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The Wellingborough News, 14th February, 1902, transcribed by Gill Hollis
Singular Fatal Accident at Rushden
Harry Carvell
On Tuesday evening a number of boys were playing in Newton-road, Rushden, when one named Harry Carvell, 15 years of age, son of William Carvell, shoe finisher, of Grove-street, fell and struck his head against the ground. The injury was not then considered serious, and the boy went home complaining of a headache. In the morning the lad was no better, and as the day went on grew worse, dying about mid-day.

An inquest was held on the body of the deceased yesterday evening, before Mr. J. C. Parker, deputy county coroner, in the Vestry Hall, Rushden. Mr. Samuel Knight was chosen foreman of the jury.

William Carvell, 59, Grove-street, said that the body was that of his son, Harry Carvell, who was 15 years of age last July. Witness did not know anything about the accident, but saw the deceased on Tuesday night at eleven o’clock, when he was asleep. About 2.30 the next morning deceased was very sick, but went off to sleep again. Witness asked the deceased how the accident happened, and he replied that he was playing “stag” opposite the school. Witness thought he meant the National Schools in High-street, but found afterwards that it was the Newton-road Schools. He said he was playing “stag” and fell down. Witness asked him how he was at 6.30, and he replied he felt very “rough,” meaning he was ill. Deceased did not see him again. Witness’ wife stayed with the deceased, and took him up some milk about eleven o’clock, but upon returning to the room at 11.15 she saw a change had taken place, and called a neighbour.

A juryman: You did not think it necessary to send for a doctor?

Witness: No; there was no mark or sign of anything except a little swelling. He slept all night. He walked home by himself.

George Thomas Busby, a clicker, of Rushden, said that he was with the deceased in Newton-road between 8 and 8.30 playing “stag.” Deceased caught his toe against a curb, and fell heavily. A man picked him up, and took him to Brown’s window, and stood him there. He seemed dazed at first, but recovered, and walked home. Witness walked with him, and deceased did not make any complaint. It was purely an accident. There were no slides near where deceased fell.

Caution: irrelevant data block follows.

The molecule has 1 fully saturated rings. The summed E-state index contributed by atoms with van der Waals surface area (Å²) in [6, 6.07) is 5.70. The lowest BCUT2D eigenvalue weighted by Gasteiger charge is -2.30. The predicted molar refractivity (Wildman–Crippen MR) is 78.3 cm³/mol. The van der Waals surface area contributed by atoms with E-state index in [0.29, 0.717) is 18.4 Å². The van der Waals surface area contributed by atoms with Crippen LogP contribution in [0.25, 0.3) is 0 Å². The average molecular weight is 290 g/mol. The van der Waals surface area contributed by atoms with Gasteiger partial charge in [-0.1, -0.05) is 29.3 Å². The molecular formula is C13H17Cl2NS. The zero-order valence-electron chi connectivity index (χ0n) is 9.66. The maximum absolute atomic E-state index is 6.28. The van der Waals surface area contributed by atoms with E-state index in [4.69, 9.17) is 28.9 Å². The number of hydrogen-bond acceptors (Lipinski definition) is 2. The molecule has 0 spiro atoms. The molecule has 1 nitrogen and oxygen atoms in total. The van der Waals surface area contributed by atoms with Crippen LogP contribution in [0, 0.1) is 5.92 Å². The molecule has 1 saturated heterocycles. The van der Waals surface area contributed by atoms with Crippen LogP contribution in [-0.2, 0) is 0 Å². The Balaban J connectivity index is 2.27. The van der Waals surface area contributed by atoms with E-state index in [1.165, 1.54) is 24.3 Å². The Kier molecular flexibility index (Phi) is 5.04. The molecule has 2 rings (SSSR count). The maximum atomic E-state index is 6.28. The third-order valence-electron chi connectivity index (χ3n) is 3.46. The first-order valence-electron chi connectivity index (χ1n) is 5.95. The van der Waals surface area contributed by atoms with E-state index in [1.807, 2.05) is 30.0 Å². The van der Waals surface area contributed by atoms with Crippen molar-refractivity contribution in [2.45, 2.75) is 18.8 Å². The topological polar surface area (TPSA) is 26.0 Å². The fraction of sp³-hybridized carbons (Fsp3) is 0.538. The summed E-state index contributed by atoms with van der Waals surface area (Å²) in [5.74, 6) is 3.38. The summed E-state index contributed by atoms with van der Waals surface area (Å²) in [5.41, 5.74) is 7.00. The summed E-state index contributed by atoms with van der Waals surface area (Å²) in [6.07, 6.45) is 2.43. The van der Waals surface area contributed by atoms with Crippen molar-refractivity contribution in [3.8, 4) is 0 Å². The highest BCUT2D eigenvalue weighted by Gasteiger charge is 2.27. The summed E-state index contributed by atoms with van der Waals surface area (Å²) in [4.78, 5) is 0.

The foreman of the jury said that there were slides along the road at this spot.

Frederick Ambridge, rough stuff sorter, said he saw several boys playing, and one of them fell heavily on the ground. He did not fall as though he kicked against the curb, but his feet slid out from under him. Deceased was stunned, and witness examined his head, but could not find any marks. He got better gradually, and witness left him. Deceased walked away. Witness could not see any slide where this happened, but the paths were very slippery, and he had to walk with caution.

Dr. Bromilow deposed to being called to the deceased at 12.10 on Wednesday. He found him dead. Witness made a superficial examination, and found a large swelling on the side of the head. There was nothing to account for death. Witness made a post mortem examination that afternoon, and found a fracture of the skull three inches long, depressed for the first half inch. There was a large clot of blood on the surface of the brain. Death was due to rupture of the blood vessel by the fractured bone. The ruptured vessels caused a compression of the brain, which caused death. It was a very bad fracture indeed. He did not think the parents were to blame in not calling the doctor earlier. It was possible for a man to do a day’s work with a fracture.

The jury returned a verdict in accordance with the medical testimony.

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